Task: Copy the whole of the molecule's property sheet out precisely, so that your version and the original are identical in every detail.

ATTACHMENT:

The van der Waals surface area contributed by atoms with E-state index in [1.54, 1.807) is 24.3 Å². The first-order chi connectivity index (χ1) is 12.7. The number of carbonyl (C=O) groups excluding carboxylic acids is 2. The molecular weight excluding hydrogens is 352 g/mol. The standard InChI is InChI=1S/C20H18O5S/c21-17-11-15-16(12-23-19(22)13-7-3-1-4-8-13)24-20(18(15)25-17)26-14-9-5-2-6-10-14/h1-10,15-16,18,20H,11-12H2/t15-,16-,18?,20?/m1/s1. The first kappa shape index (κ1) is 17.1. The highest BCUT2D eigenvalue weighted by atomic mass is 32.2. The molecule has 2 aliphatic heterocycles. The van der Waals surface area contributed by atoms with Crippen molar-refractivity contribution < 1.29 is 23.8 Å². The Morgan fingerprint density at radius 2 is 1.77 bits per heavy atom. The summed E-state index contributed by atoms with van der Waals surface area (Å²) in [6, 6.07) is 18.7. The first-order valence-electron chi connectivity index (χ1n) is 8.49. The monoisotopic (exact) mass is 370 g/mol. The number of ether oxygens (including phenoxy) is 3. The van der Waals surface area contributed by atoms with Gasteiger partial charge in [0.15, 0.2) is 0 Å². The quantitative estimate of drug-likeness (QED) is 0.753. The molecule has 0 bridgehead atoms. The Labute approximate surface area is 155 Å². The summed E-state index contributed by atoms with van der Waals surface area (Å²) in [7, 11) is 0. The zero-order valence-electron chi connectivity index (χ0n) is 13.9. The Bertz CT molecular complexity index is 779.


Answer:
The van der Waals surface area contributed by atoms with E-state index in [1.54, 1.807) is 24.3 Å². The first-order chi connectivity index (χ1) is 12.7. The number of carbonyl (C=O) groups excluding carboxylic acids is 2. The molecular weight excluding hydrogens is 352 g/mol. The standard InChI is InChI=1S/C20H18O5S/c21-17-11-15-16(12-23-19(22)13-7-3-1-4-8-13)24-20(18(15)25-17)26-14-9-5-2-6-10-14/h1-10,15-16,18,20H,11-12H2/t15-,16-,18?,20?/m1/s1. The first kappa shape index (κ1) is 17.1. The highest BCUT2D eigenvalue weighted by atomic mass is 32.2. The molecule has 2 aliphatic heterocycles. The van der Waals surface area contributed by atoms with Crippen molar-refractivity contribution < 1.29 is 23.8 Å². The Morgan fingerprint density at radius 2 is 1.77 bits per heavy atom. The summed E-state index contributed by atoms with van der Waals surface area (Å²) in [6, 6.07) is 18.7. The first-order valence-electron chi connectivity index (χ1n) is 8.49. The monoisotopic (exact) mass is 370 g/mol. The number of ether oxygens (including phenoxy) is 3. The van der Waals surface area contributed by atoms with Gasteiger partial charge in [0.15, 0.2) is 0 Å². The quantitative estimate of drug-likeness (QED) is 0.753. The molecule has 0 bridgehead atoms. The Labute approximate surface area is 155 Å². The summed E-state index contributed by atoms with van der Waals surface area (Å²) in [7, 11) is 0. The zero-order valence-electron chi connectivity index (χ0n) is 13.9. The Bertz CT molecular complexity index is 779.